The rapid pace of economic development in China over the last 30 years has begun to expose a new set of economic and social challenges. To deal with these challenges, China’s leaders will need to employ a new set of policy tools that may be very different from what has been successful in the past. In addition, China’s leaders must adapt to the growing influence of a broad array of non-state actors. Making these adjustments in the midst of a major transition of China’s political leadership will be no small task.
On May 1, the John L. Thornton China Center at Brookings and Caixin Media hosted a conference examining China’s major economic policy challenges, the substance of economic reform measures and the issues concerning their implementation. The first panel examined the reforms China should adopt to avoid the middle-income trap and the growing role of civil society in encouraging economic reforms. The second panel focused on the priorities for significant structural adjustments to address key issues such rising labor costs, low household consumption, rapid urbanization, inefficient domestic investment, and international competition.
Professor of Finance
Senior Associate, Asia Program & Bakrie Chair in Southeast Asian Studies - Carnegie Endowment for International Peace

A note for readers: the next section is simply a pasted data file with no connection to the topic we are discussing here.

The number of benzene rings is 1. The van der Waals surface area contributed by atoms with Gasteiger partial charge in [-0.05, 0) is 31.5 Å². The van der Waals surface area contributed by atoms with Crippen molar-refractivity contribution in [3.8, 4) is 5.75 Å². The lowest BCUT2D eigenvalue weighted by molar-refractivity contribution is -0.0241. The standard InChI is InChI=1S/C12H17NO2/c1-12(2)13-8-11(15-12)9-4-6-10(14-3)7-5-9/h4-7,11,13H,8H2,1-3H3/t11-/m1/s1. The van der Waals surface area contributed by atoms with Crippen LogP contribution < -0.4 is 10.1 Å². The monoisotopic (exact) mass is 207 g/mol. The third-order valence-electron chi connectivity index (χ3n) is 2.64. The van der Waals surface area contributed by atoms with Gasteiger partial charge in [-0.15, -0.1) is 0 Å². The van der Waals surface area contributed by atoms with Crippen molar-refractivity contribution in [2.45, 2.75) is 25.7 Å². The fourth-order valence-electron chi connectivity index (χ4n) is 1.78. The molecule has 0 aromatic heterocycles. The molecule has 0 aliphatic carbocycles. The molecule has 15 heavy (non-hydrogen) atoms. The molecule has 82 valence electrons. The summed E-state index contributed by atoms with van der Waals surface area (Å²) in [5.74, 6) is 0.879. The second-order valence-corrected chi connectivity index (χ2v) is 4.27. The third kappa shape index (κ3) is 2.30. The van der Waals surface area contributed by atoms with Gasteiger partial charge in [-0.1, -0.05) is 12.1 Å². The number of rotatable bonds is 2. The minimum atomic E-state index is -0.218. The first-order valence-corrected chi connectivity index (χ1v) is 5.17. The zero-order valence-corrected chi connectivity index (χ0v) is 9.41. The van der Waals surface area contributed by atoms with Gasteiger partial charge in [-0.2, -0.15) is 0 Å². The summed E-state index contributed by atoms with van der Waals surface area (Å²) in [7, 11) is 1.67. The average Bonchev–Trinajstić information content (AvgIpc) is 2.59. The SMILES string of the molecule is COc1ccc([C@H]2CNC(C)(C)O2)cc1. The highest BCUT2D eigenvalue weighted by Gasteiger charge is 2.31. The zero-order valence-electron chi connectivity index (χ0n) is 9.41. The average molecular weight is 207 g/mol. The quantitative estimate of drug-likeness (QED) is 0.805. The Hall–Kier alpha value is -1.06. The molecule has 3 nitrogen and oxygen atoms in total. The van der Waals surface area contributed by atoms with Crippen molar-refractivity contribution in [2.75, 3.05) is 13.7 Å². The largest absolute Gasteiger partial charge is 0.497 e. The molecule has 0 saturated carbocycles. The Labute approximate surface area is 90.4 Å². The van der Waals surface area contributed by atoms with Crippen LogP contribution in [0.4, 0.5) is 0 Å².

Ambassador of the People’s Republic of China to the United States
“This is the way the world thinks about innovation; they don’t think about countries or states or metropolitan areas, or even cities, they think about districts,” he said. “You have that now, and you need to play it out.” [Report release event: Capturing the next economy: Pittsburgh’s rise as a global innovation city]
Bruce Katz of Brookings said Oakland, with the University of Pittsburgh and Carnegie Mellon University, could become a “playground of innovation” through a partnership recommended in the report. The InnovatePGH partnership would feature collaboration between the city, universities, entrepreneurs and corporations to nurture high-tech business. [Report release event: Capturing the next economy: Pittsburgh’s rise as a global innovation city]